“The mind boggled at this proposed act of heroism beyond the call of duty. Nevertheless you did not want to be considered a weak link in the enterprise, best keep quiet. The plan went into operation. Ron and Jim were to position themselves behind counters on one side of the store whilst I drew the short straw, stationed with sergeant Bob on the other side.”

“Before anyone could pick holes in this strategy there was an added master stroke. 'Sarge' had a piece of string which stretched from us to Ron and Jim. At the tug of the string by sergeant Bob we were to spring into action.

“With the best will in the world the plan, had an Achilles heel. Ron and Jim fell asleep. The image of sergeant Bob tugging on the string and getting no response will live with me forever.”

“There were further problems as far as I was concerned. I was stuck with the sergeant, which was bad enough. There was the noise of other beings in my proximity. I could not use my torch on Bob's orders, not to give our position away! To investigate the other beings and who they were was not going to be easy. It soon became obvious, my fears had foundation, they were rats.

“Woolworth's stores in those days of the fifties had wooden floors and in this case there was merriment in the store. The rats were jumping off the counters onto the floor after devouring chocolate and biscuits. Worse still one of the rats came level to my shoulder along the shelf and I swear it came back on the hour every hour. I began to hope the safebreakers would arrive. They never did.”

“I did chuckle to myself when shopping at that store at subsequent times noting a sign that said, 'in the interest of hygiene, no dogs allowed beyond this point'. I must stress all this took place pre modernisation of Woolworth's.”


Do you have some amusing stories of the police force that can now be told? Write to Dave Kindred. Kindred Spirits, Evening Star, 30 Lower Brook Street, Ipswich. 1P4 1AN.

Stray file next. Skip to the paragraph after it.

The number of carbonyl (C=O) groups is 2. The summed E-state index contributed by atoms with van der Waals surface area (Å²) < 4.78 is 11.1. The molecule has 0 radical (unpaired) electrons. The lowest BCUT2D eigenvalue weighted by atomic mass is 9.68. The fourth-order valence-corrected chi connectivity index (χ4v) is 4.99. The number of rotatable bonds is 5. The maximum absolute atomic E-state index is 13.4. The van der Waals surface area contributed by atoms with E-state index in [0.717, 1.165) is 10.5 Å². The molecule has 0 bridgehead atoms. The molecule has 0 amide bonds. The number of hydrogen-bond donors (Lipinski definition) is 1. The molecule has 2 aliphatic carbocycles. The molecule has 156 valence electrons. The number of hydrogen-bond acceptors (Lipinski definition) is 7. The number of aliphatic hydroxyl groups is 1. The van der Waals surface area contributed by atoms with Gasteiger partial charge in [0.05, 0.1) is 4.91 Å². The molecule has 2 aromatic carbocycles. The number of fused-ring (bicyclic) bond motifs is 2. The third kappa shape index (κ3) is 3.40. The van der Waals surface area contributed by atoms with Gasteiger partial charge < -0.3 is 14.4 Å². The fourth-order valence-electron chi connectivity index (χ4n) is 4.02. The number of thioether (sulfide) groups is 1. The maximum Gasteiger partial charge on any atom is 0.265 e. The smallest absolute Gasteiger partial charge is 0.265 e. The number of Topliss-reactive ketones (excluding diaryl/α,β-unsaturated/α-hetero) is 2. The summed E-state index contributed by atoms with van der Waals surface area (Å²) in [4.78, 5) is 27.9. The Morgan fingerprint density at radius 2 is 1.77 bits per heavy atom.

Eddie Clowe of Hutland Road, Ipswich, can remember how the American Air Force bases in our area kept both the military and borough police busy.

Eddie recalls the service men's paydays: “As young boys in the 1950s my friends and I used to go to the police station on American pay nights and watch the military police bring in the drunks. The MPs were very smart, with white steel helmets and garters and long night sticks. They used to bring the men in the back of a jeep. Not sitting upright, but laying across the back, with arms and legs hanging over the side. Sometimes they used to put up a fight, but after a bang on the head from a stick, though they were very quiet!

“It was great fun for us boys, as we only knew them for “got any gum chum”, Juicy Fruit chewing gum.

“The Borough Police had a club for the boys to keep us off the streets. It was called 'The Ipswich Lads Club' in Arcade Street. We had a snooker table, table tennis, darts and the dreaded boxing ring, after two rounds with Sgt Sutcliffe, there is many a man in the town who ended up with a bloody nose.”

“When the police garage closed in Portman Walk, they moved to the Territorial Army drill hall in Woodbridge Road, which is now the Caribbean Centre.

“In the Town Hall police station there is still a cell door from Victorian times; it was five inches thick and made of solid oak, one of the old policeman told me it was the door to the female cells!”